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Thursday, 14 June 1906


Senator Best - The paragraph in this speech makes use of the term " the estimates of expenditure originating from you." .

Senator MILLEN - It appears to me that little by little the constitutional powers and functions of the Senate are being whittled away.

Senator Pearce - It is a constitutional fact that the Estimates of Expenditure originate there.

Senator MILLEN - Exactly; and I. do not quarrel with the use of the term " originating from you." What I say is that this appeal to the gentlemen of the House of Representatives alone is wrong. m Any remarks which His Excellency may desire to make regarding the Estimates of Expenditure should be addressed to both the Senate and the House of Representatives. In addressing such a paragraph to both Houses I have no objection to His Excellency stating that the Estimates of Expenditure originate with the other House, which is merely stating a fact.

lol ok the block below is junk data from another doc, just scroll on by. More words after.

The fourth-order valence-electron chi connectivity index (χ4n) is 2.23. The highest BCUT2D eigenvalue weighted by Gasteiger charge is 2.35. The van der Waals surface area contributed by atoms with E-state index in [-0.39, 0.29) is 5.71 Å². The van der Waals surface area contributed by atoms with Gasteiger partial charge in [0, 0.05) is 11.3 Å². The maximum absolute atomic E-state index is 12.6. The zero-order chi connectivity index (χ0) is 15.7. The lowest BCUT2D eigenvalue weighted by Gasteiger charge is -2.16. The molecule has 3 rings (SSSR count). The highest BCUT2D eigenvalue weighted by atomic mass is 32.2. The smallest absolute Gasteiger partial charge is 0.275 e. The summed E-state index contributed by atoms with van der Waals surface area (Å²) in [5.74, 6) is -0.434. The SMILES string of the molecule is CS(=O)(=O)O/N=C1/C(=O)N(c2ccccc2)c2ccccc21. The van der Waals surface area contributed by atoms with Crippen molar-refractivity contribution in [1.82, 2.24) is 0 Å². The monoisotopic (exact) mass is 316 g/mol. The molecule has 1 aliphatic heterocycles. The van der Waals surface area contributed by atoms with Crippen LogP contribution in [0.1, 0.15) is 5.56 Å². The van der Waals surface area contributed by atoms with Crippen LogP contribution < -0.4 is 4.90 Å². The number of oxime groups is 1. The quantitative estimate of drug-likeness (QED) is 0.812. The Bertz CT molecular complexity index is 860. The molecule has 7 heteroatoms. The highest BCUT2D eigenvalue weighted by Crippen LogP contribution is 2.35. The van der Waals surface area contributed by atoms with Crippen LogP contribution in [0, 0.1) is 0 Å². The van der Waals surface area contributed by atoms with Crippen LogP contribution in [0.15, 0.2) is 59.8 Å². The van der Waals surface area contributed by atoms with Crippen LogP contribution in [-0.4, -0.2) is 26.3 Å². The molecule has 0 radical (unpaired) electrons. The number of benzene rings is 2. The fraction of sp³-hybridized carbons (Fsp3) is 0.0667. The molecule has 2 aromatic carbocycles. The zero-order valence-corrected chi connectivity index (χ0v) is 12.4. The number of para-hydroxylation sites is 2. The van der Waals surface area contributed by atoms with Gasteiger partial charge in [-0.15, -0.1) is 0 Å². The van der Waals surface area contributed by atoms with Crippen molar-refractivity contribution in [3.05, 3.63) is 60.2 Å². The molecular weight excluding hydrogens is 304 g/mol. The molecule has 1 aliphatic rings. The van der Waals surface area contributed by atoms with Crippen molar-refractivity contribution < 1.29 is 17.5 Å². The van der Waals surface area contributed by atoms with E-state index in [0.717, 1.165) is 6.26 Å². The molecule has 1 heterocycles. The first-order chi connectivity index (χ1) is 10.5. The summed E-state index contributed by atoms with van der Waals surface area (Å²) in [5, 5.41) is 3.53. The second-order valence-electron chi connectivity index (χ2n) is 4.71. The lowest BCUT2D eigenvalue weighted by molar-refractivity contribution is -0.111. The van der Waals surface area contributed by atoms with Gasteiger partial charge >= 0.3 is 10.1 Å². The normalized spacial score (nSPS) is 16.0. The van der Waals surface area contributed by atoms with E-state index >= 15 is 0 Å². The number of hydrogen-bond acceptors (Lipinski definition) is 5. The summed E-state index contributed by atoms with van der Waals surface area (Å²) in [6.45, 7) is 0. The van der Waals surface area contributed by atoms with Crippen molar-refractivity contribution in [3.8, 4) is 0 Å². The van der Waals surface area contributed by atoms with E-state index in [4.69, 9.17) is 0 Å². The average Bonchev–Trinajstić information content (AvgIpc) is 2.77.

Senator Playford - This is the practice which we have followed since we started.

Senator Best - It is simply a slavish! adherence to custom.

Senator MILLEN - I am afraid that it is something more than that. I am told by the Minister that it is an old practice.

Senator Playford - So it is. Look at the different speeches.

Senator MILLEN - But we have had so many promises from Ministers that it would be altered.

Senator Playford - Not that particular practice.